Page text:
'YANOMAMI HEALTH IS IN THE ICU"
Malaria outbreaks go hand-in-hand with illegal mining and deforestation, Basta said.
He said there have been two significant malaria outbreaks in Brazil since 1959, both of them linked to Amazon gold rushes.
Analyzing data from the health ministry, Basta noted that during a burst of wildcat mining in the 1980s, the number of malaria cases in the country jumped to more than 500,000 per year, compared to about 100,000 per year in the decade prior.
Case numbers came down only after the launch of a national program in the early 2000s that included investment in local health services and better tracking of malaria cases.
The spread of malaria peaked again between 2018 and 2019, during what Basta calls "the second gold rush", reaching 200,000 reported cases a year.
In Yanomami territory, malaria cases have risen substantially since 2014.
That year, there were 966 cases of malaria among the Yanomami, five of them caused by the deadliest form of the disease, Plasmodium falciparum malaria, Basta said.
By 2020, the date of the most recent consolidated figures, there were more than 11,800 malaria cases recorded in the community.
Figures on how many of those cases resulted in death are not readily available.
Junior Hekuari, the Yanomami leader, said malaria is only one of a slew of illnesses that have been plaguing his community since illegal gold miners began encroaching on their land, dirtying the rivers and scaring away the fish and game that the community survives on.
"(Children) get sick, frequently with diarrhea, because they are drinking dirty water from the river. I even saw a 3-year-old child who had three different illnesses all at once: pneumonia, diarrhea and malaria," he said.
"Yanomami health is in the ICU. To get out of the ICU, you need proper government planning, in partnership with specialists."
The role of deforestation in spreading malaria isn't limited to the watery mosquito breeding grounds left behind by illegal miners, said Pedro Vasconcelos, president of the Brazilian Society of Tropical Medicine.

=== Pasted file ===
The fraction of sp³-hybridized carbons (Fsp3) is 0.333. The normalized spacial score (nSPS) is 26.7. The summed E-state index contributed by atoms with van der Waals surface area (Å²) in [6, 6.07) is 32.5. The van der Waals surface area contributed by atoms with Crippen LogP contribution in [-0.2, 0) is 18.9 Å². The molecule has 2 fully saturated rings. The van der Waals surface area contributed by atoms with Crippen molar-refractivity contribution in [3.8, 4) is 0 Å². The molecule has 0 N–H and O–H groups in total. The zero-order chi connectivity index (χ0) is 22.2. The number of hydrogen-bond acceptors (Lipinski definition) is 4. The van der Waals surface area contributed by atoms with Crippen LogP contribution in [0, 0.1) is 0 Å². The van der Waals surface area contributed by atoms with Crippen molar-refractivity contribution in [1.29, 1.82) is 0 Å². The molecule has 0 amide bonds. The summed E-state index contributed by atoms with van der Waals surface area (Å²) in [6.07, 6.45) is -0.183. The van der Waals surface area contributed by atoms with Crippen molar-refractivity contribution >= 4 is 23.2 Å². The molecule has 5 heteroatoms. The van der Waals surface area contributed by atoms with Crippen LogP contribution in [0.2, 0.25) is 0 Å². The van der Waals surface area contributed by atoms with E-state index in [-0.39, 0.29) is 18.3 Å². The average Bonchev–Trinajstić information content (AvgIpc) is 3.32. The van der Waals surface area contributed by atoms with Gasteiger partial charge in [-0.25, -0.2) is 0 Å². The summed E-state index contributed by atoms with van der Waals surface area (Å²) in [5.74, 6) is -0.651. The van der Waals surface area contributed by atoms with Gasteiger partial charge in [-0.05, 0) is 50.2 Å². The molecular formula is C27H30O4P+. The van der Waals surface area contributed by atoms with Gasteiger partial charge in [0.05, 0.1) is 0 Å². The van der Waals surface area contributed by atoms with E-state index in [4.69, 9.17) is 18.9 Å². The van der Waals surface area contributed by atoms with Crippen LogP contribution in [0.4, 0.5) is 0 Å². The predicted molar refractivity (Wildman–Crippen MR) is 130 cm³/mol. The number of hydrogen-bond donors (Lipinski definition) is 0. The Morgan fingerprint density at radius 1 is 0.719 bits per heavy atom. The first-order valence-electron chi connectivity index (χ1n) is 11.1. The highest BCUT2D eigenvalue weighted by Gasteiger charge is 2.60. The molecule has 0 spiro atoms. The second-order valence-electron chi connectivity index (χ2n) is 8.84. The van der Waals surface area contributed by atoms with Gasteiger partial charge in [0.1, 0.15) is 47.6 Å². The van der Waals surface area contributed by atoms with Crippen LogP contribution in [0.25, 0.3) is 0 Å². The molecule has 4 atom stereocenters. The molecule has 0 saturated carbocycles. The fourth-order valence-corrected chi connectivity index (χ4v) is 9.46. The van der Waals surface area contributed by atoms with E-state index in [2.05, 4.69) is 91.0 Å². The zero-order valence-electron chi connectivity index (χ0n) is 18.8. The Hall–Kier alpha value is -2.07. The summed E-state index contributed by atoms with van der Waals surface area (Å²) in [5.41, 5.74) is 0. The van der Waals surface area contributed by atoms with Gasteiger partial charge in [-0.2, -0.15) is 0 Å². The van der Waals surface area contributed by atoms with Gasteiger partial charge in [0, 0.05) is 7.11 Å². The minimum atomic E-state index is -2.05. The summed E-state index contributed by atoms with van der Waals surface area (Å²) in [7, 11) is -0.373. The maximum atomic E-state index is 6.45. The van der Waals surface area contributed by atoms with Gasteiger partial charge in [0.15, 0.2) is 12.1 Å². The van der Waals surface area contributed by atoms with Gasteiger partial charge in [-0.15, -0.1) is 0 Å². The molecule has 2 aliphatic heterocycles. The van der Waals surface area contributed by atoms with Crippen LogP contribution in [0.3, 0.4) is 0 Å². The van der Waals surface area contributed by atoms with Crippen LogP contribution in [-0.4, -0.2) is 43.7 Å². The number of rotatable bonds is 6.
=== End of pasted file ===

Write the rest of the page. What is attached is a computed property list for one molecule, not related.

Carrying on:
Massive tree loss is shifting regional rain patterns and making long-term weather cycles more erratic.
The resulting rising temperatures and sudden, heavy bouts of rainfall create prime breeding conditions for mosquitoes, Vasconcelos said.
This has led to a rise in rates not only of malaria but also other mosquito-borne viruses such as chikungunya, which causes fever and joint pain, yellow fever and Zika in parts of Brazil as well as Bolivia, Peru and other nearby countries, he said.
As long as the Amazon is being battered by climate change and razed by illegal miners and loggers, Brazil and its neighbors face a future of stronger, more widespread diseases, warned Vasconcelos.
"The combination of man's destructive actions with environmental and climatic changes can have a devastating effect," he said.
"If nothing is done, it is (highly likely) we will soon have a new epidemic that can be as or more fatal than ones we have seen already."
This story was updated on April 12 to clarify the size of the increase in malaria cases in paragraphs 1 and 25, and the source of data in paragraph 20.
Reporting by Fabio Zuker, Editing by Jumana Farouky and Laurie Goering. Please credit the Thomson Reuters Foundation, the charitable arm of Thomson Reuters, that covers the lives of people around the world who struggle to live freely or fairly. Visit http://news.trust.org
Our Standards: The Thomson Reuters Trust Principles.